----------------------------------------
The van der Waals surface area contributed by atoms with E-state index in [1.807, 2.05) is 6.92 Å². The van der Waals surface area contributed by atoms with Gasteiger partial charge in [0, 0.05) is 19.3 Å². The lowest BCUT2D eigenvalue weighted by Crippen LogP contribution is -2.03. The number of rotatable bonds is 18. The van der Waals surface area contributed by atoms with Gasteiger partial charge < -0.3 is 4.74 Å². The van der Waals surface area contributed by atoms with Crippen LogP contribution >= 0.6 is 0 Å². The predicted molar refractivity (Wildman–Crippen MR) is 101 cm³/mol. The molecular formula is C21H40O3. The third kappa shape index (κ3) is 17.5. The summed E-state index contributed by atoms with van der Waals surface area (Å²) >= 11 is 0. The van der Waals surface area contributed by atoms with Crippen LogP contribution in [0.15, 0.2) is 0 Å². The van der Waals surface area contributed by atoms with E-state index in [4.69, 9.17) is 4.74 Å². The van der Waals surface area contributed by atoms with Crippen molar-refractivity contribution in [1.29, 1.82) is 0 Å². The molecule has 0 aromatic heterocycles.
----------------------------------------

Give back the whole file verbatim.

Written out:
The van der Waals surface area contributed by atoms with E-state index in [1.807, 2.05) is 6.92 Å². The van der Waals surface area contributed by atoms with Gasteiger partial charge in [0, 0.05) is 19.3 Å². The lowest BCUT2D eigenvalue weighted by Crippen LogP contribution is -2.03. The number of rotatable bonds is 18. The van der Waals surface area contributed by atoms with Gasteiger partial charge < -0.3 is 4.74 Å². The van der Waals surface area contributed by atoms with Crippen LogP contribution >= 0.6 is 0 Å². The predicted molar refractivity (Wildman–Crippen MR) is 101 cm³/mol. The molecular formula is C21H40O3. The third kappa shape index (κ3) is 17.5. The summed E-state index contributed by atoms with van der Waals surface area (Å²) >= 11 is 0. The van der Waals surface area contributed by atoms with Crippen LogP contribution in [0.15, 0.2) is 0 Å². The van der Waals surface area contributed by atoms with E-state index in [4.69, 9.17) is 4.74 Å². The van der Waals surface area contributed by atoms with Crippen molar-refractivity contribution in [1.29, 1.82) is 0 Å². The molecule has 0 aromatic heterocycles.